In December, a new collaboration between nonprofit Citizens Inn, the Massachusetts Broadband Institute at the Massachusetts Technology Collaborative and Essex County Community Foundation will enable 20 low-income families to get online.

Citizens Inn will distribute computers, 12 months of free internet service and critical digital literacy training to the families, which are exiting the organization’s emergency shelter program to move into permanent housing.

“This means they don’t miss that critical telehealth appointment with their mental health counselor. It means that parents can work or continue their job search. and it means children can do required work for school,” said Corey Jackson, executive director of Citizens Inn, which helps individuals and families overcome hunger and homelessness. “It means they don’t have to figure out how they’re going to get to the library because they don’t have an internet connection at home.”

At any given time, Citizens Inn is providing emergency shelter for up to 35 families, most of whom arrive with little more than a couple of bags of clothes. While sheltering with Citizens Inn, these families have access to a fully staffed and fully resourced onsite computer lab. The digital gap occurs, however, when these families leave the shelter to move into permanent housing. When every penny is going toward rent, food and other basic needs, paying for devices, internet service and training becomes out of reach.

“They’re so well set up when they’re with us, then boom, it’s lost,” said Jackson, who added that while digital connectivity might be just one tool in a family’s toolbox, it’s a critical one – especially in a post-pandemic world. “They are making progress and building momentum. If that gets set back in any sort of way, it puts them off track.”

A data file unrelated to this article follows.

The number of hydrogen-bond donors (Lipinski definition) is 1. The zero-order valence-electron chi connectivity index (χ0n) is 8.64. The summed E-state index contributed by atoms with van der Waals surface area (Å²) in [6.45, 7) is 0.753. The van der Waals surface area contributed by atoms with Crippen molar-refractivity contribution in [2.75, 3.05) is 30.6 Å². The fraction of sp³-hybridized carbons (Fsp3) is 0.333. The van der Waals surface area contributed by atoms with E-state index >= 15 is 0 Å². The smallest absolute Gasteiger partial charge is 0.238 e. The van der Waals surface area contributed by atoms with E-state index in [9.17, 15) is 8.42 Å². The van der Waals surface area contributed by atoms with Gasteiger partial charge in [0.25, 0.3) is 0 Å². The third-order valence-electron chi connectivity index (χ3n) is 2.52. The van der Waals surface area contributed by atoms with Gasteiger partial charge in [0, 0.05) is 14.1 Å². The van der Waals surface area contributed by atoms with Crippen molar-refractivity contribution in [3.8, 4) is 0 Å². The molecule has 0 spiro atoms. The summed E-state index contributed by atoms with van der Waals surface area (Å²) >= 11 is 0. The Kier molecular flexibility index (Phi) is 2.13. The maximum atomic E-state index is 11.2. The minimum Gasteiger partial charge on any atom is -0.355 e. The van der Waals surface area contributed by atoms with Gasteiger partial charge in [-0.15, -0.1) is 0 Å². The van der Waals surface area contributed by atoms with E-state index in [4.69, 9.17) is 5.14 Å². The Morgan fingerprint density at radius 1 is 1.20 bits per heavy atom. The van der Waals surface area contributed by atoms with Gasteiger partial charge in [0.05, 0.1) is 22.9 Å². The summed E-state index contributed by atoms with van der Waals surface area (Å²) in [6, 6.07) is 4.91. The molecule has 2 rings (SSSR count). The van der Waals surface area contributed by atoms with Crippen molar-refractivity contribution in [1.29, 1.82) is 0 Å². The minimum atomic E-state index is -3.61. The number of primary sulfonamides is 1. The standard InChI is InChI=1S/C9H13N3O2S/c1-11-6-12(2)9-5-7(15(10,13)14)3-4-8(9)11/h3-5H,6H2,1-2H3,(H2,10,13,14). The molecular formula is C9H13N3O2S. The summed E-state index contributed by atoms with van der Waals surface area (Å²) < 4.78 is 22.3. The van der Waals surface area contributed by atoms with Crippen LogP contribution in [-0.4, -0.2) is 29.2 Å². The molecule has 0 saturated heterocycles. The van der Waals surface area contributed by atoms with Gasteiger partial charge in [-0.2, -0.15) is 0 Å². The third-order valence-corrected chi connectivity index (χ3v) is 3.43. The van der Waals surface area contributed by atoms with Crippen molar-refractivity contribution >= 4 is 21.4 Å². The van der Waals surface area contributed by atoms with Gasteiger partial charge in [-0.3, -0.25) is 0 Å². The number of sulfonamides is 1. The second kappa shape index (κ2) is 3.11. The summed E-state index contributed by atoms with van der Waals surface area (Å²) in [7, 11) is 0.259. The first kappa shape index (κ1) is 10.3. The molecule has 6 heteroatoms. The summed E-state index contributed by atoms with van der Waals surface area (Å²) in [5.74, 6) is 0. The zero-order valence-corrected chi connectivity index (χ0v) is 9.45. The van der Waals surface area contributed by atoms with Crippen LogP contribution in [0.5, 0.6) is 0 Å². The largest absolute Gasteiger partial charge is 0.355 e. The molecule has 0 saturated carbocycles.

This new digital access program could help change that trajectory and, if successful, could also become a model for other organizations across Essex County and the state. But collaboration is key.

“The Massachusetts Broadband Institute’s partnership with ECCF and Citizens Inn represents an important step forward in advancing digital equity for homeless families in transition,” said Michael Baldino, Director of the Massachusetts Broadband Institute.

Families and individuals experiencing homelessness are among the most economically vulnerable residents in the region and in today’s world, they need digital access to successfully fulfill their most basic needs. But they are also the least likely to be able access it – especially as they transition from shelters to permanent housing. With homelessness rates on the rise pre-COVID, and with pandemic uncertainty still looming, this catch-22 is a challenge that’s not going away any time soon.

“If anything, we’re going to see the need for digital equity support increase,” said Kate Machet, ECCF’s director for strategic initiatives, “Which is what makes forming systems solutions around this issue so critical.”

New, innovative collaborations like the Citizens Inn pilot program have been launched across Essex County since the summer kickoff of Advancing Digital Equity in Essex County, ECCF’s initiative to bridge the digital divide in our region. In Essex County, one out of every five families lack a basic computer and nearly 60,000 households do not have high-speed Internet. Like other inequities exposed by the COVID-19 pandemic, the digital divide disproportionately impacts economically disadvantaged residents and people of color.

The issue quickly became a rising concern last year when nearly every aspect of our lives went virtual. During conversations facilitated by ECCF, hundreds of local leaders have since weighed in on how critical digital access is to all residents, and a new coalition made up of nonprofit, business and community leaders, legislators, educators and residents continues to brainstorm and innovate ways in which we can work together to make this a reality.

“So many people and organizations have already stepped up to support these efforts and become partners in the work,” said Machet. “Digital connectivity is no longer a privilege; it’s a basic necessity, and ECCF is committed to working side-by-side with all stakeholders to ensure every resident has access.”

It could make the difference in the life of a single mother supporting her family, a student working towards a diploma or degree or an individual seeking services or mental health support.

“I feel like now is the time that digital equity could be making a big difference in the lives of so many of our families,” said Jackson.

To learn more Advancing Digital Equity in Essex County and to share ideas or suggestions on how we can expand this work, please visit

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